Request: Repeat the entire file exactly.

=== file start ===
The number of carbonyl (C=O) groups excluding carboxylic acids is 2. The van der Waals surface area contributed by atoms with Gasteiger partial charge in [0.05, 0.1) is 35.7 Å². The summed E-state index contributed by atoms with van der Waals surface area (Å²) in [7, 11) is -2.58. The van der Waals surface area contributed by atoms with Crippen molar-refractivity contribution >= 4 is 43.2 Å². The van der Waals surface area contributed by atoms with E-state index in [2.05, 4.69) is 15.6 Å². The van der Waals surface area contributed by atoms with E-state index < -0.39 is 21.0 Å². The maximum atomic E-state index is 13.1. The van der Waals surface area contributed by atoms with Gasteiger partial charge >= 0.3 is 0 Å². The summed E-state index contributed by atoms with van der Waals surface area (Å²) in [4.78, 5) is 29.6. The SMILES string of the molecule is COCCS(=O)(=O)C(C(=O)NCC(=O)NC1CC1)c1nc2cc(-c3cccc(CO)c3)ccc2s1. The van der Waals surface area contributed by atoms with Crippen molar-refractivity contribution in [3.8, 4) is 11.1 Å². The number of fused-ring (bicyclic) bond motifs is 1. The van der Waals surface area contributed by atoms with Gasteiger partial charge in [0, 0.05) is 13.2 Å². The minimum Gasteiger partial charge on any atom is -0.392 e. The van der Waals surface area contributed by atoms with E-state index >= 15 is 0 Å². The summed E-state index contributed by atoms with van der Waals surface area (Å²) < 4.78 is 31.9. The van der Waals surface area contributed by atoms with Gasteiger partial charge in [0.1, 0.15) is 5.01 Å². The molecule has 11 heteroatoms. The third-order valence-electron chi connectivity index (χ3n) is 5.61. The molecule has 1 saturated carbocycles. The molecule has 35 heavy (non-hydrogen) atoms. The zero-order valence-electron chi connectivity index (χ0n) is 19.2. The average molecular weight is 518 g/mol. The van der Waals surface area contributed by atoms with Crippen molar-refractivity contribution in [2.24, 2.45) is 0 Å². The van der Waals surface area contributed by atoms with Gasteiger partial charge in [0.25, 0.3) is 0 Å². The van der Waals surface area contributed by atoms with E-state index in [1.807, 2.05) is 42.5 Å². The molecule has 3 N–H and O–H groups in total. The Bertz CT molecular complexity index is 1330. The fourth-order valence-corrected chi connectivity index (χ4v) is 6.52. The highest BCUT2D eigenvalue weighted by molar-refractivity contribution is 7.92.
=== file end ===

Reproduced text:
The number of carbonyl (C=O) groups excluding carboxylic acids is 2. The van der Waals surface area contributed by atoms with Gasteiger partial charge in [0.05, 0.1) is 35.7 Å². The summed E-state index contributed by atoms with van der Waals surface area (Å²) in [7, 11) is -2.58. The van der Waals surface area contributed by atoms with Crippen molar-refractivity contribution >= 4 is 43.2 Å². The van der Waals surface area contributed by atoms with E-state index in [2.05, 4.69) is 15.6 Å². The van der Waals surface area contributed by atoms with E-state index < -0.39 is 21.0 Å². The maximum atomic E-state index is 13.1. The van der Waals surface area contributed by atoms with Gasteiger partial charge >= 0.3 is 0 Å². The summed E-state index contributed by atoms with van der Waals surface area (Å²) in [4.78, 5) is 29.6. The SMILES string of the molecule is COCCS(=O)(=O)C(C(=O)NCC(=O)NC1CC1)c1nc2cc(-c3cccc(CO)c3)ccc2s1. The van der Waals surface area contributed by atoms with Crippen molar-refractivity contribution in [3.8, 4) is 11.1 Å². The number of fused-ring (bicyclic) bond motifs is 1. The van der Waals surface area contributed by atoms with Gasteiger partial charge in [0, 0.05) is 13.2 Å². The minimum Gasteiger partial charge on any atom is -0.392 e. The van der Waals surface area contributed by atoms with E-state index >= 15 is 0 Å². The summed E-state index contributed by atoms with van der Waals surface area (Å²) < 4.78 is 31.9. The van der Waals surface area contributed by atoms with Gasteiger partial charge in [0.1, 0.15) is 5.01 Å². The molecule has 11 heteroatoms. The third-order valence-electron chi connectivity index (χ3n) is 5.61. The molecule has 1 saturated carbocycles. The molecule has 35 heavy (non-hydrogen) atoms. The zero-order valence-electron chi connectivity index (χ0n) is 19.2. The average molecular weight is 518 g/mol. The van der Waals surface area contributed by atoms with Crippen molar-refractivity contribution in [2.24, 2.45) is 0 Å². The van der Waals surface area contributed by atoms with Gasteiger partial charge in [0.25, 0.3) is 0 Å². The van der Waals surface area contributed by atoms with E-state index in [1.807, 2.05) is 42.5 Å². The molecule has 3 N–H and O–H groups in total. The Bertz CT molecular complexity index is 1330. The fourth-order valence-corrected chi connectivity index (χ4v) is 6.52. The highest BCUT2D eigenvalue weighted by molar-refractivity contribution is 7.92.